Not surprisingly, the most numerous productions of what Ebileeni calls the “polylingual framework” of Palestinian literature are in English. Well-known American author Susan Abulhawa follows the national script of displacement. In Mornings in Jenin, her Americanized daughter Susan “remains deeply endeared by their parents’ tragic heritage…never allowed to break free.” She says “Mom, I’m going to Palestine. I want you to come too…I want to know who I am.”
In Let It Be Morning, Sayed Kashua’s character returns to the village of Tira after years spent in the totally Jewish Israeli environment of Tel Aviv. Ebileeni writes, “although Albuhawa’s and Kashua’s statuses as Palestinian authors differ — one in exile while the other is a citizen of Israel (but today lives in self-imposed exile in the States) — they, nonetheless, represent quintessential Palestinian positions.”
In another chapter entitled “Sexual Politics and Nationhood,” Ebileeni begins with a fictional and iconic exchange between two Palestinian men at a political event. The cynic tells the activist against the Israel establishment, “You want to liberate the homeland? Go liberate your sister’s cunt first.”
The cynic’s statement is universally recognizable in Arabic,: “Badak itharer watan? Harer kos oktak bil-awal.”
“The Palestinian national call…is rooted in nostalgic sentiments over a lost pastoral past…socially conservative agendas, supporting the male centered tenor of the national script, while marginalizing progressive ones, particularly in relation to women,” Ebileeni writes.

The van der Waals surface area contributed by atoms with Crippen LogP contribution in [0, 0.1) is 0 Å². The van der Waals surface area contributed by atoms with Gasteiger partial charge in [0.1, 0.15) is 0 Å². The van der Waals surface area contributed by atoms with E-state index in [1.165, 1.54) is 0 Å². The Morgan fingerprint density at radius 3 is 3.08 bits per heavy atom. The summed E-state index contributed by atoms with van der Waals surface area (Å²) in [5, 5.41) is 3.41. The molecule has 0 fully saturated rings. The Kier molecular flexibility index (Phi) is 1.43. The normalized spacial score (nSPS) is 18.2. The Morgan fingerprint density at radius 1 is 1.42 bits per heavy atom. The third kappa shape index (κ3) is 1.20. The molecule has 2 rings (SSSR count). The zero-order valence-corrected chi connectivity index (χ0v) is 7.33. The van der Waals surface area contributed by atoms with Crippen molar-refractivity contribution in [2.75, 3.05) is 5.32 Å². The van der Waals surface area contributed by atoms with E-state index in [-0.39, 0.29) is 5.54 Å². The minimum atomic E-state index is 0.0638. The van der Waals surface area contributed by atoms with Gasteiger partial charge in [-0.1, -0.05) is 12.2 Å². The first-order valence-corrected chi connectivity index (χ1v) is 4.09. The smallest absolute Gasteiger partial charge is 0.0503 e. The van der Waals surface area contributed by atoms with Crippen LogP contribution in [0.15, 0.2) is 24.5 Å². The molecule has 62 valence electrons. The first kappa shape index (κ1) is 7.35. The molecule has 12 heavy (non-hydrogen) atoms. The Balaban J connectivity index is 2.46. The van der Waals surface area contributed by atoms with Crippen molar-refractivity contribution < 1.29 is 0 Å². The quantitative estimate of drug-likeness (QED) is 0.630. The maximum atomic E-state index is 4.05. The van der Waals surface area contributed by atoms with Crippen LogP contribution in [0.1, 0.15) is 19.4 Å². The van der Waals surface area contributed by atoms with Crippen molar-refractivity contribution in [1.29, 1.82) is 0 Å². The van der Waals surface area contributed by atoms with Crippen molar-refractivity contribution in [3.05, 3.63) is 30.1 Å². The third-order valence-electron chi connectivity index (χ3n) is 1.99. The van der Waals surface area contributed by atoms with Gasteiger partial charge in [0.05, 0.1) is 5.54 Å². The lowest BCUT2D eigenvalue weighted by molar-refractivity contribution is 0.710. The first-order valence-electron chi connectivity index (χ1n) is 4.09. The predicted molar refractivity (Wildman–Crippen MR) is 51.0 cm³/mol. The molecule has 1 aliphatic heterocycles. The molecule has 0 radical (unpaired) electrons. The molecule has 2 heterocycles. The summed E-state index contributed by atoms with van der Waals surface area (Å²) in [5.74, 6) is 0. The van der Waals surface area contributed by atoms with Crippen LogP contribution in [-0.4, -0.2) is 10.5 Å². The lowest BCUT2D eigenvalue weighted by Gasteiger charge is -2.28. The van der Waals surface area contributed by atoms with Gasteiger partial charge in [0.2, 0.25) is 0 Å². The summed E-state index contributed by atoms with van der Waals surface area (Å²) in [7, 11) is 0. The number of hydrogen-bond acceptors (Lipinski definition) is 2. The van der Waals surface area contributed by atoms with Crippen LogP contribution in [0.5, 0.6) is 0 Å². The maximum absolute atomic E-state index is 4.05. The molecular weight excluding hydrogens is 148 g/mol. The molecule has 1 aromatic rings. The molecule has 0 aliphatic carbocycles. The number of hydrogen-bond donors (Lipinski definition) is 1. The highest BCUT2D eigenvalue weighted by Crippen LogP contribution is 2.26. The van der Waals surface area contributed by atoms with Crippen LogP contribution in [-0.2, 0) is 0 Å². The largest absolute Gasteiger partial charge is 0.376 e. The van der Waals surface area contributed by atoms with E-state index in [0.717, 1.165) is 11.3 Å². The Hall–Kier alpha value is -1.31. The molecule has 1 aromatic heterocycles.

Having personally witnessed this patriarchal domination in modern Palestinian society and the emotional, intellectual and physical crushing of single women, wives and daughters, and its consequences, in Bethlehem and Beit Jala, among other places, I would call this quote an understatement. Ebileeni continues: “The national script definitely cancels out ideas of sexual liberation; ‘monster Palestine’ cannot tolerate the sexualized Palestinian woman.”
The term “monster Palestine” comes from a rare female author writing in Arabic, 81-year-old Sahar Khalifeh from Nablus in her 1994 novel Bab el Saha, which Ebileeni translates as The Door of the Courtyard, elsewhere called Passage to the Plaza. Her 27-year-old protagonist Hazha is a prostitute. Ms. Khalifeh has been a women’s activist over the course of her 11 novels and related activities.
The large numbers of dynamic women among the polylingual authors in the global Palestinian diaspora is a strong contrast to their paucity in Palestine, with welcome exceptions such as Khalifeh.
Literary activity within the confines of the West Bank, where residents are forced to juggle between an often violent Israeli occupation by soldiers and settlers, and an inept, corrupt and unpopular Palestinian Authority, is probably limited. This is not dealt with in Being There Being Here. In Gaza, an increasingly impoverished population has been crushed by Israeli and Egyptian border restrictions, and by the corrupt and militant Hamas government. Their literary achievements are not discussed here, although Ebileeni might have mentioned the talented young poet, Mosab Abu Toha, who is making a strong literary debut with Things You May Find Hidden in My Ear: Poems from Gaza (City Lights 2022), which he wrote in English.